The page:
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If you are studying for your BAK or PPL exams and need some help, please post your question here. Someone on the forum is bound to help you as soon as they can.

- Richard
- Topic Author

Hi everyone,

To help with your drill exercises for the PPL exam, here are a couple of workbooks of exercises from the Performance and Navigation sections.

First off, Pressure altitude and Density height questions from Performance:

Here is a Navigation workbook giving practice in various nav calculations:

All the best with your studies

Cheers,

Rich

To help with your drill exercises for the PPL exam, here are a couple of workbooks of exercises from the Performance and Navigation sections.

First off, Pressure altitude and Density height questions from Performance:

Here is a Navigation workbook giving practice in various nav calculations:

All the best with your studies

Cheers,

Rich

Last edit: 6 years 4 months ago by .

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- Chess747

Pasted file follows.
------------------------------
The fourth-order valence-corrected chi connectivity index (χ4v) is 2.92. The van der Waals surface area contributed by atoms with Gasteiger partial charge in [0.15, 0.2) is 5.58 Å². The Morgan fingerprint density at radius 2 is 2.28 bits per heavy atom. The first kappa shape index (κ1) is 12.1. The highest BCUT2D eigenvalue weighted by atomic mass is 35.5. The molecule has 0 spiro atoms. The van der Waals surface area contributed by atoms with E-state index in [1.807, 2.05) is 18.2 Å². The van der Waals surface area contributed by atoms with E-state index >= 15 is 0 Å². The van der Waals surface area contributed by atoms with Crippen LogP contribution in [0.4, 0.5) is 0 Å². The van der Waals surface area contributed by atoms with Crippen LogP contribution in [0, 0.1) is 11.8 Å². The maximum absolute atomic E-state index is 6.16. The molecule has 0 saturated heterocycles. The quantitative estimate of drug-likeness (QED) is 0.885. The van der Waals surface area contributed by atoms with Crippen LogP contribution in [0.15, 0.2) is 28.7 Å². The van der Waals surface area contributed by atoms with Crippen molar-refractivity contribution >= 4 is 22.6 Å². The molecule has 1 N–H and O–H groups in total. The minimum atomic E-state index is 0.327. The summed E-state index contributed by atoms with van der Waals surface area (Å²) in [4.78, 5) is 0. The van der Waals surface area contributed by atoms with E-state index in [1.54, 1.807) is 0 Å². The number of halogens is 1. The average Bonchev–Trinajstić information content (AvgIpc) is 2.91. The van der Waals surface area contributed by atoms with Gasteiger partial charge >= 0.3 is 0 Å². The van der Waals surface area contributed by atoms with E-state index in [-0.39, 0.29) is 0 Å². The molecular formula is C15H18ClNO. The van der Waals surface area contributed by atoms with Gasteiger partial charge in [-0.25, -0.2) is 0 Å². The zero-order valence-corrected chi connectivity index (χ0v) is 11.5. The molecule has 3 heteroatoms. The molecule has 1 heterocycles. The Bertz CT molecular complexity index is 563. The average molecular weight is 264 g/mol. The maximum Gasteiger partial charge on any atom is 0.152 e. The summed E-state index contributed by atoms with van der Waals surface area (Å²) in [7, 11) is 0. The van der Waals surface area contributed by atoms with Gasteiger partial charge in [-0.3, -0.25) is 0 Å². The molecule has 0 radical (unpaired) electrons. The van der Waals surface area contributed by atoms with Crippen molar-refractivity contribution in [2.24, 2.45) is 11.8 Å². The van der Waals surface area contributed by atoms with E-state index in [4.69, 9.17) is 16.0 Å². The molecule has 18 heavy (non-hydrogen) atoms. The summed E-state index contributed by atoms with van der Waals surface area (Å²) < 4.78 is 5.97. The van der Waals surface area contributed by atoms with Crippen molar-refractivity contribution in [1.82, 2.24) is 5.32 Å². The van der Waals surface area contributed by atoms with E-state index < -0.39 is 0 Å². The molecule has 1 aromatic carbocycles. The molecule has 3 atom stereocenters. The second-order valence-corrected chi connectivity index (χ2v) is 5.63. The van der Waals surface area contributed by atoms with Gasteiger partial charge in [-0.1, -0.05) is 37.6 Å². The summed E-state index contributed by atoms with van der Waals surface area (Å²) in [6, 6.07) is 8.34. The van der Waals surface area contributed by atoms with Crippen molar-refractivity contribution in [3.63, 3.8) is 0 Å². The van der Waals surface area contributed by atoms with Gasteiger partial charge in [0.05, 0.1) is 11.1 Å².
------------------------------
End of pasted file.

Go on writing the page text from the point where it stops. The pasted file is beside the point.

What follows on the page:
Cheers mate I failed my first ppl because I forgot how to do weights and balances and weather got 65% the seconded time I got 68% I new it but silly mistakes ... I will sit it again in 2 weeks agrrrr I've done all your ppl cyber exams 68%72%90%65%68% ...

Man so stressful one day I'm happy the next day I feel like I don't know it ...up down up down....I've noticed on a few of your cyber exams for example you will have a distance from one place to another on WAC I've measured it and the minimum is 92nm and yet yours will have 87nm I can't remember the Questions but some are way out with your WAC distance from one town to another...anyway I am praying I'll pass the next PPL CASA exam.

See ya.

Man so stressful one day I'm happy the next day I feel like I don't know it ...up down up down....I've noticed on a few of your cyber exams for example you will have a distance from one place to another on WAC I've measured it and the minimum is 92nm and yet yours will have 87nm I can't remember the Questions but some are way out with your WAC distance from one town to another...anyway I am praying I'll pass the next PPL CASA exam.

See ya.

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- Nikita

Hi,

just a quick question about the density height drill exercise:

Elevation = 13800 ft, QNH = 1022, OAT = 22 degree celcius.**Find Density Altitude.**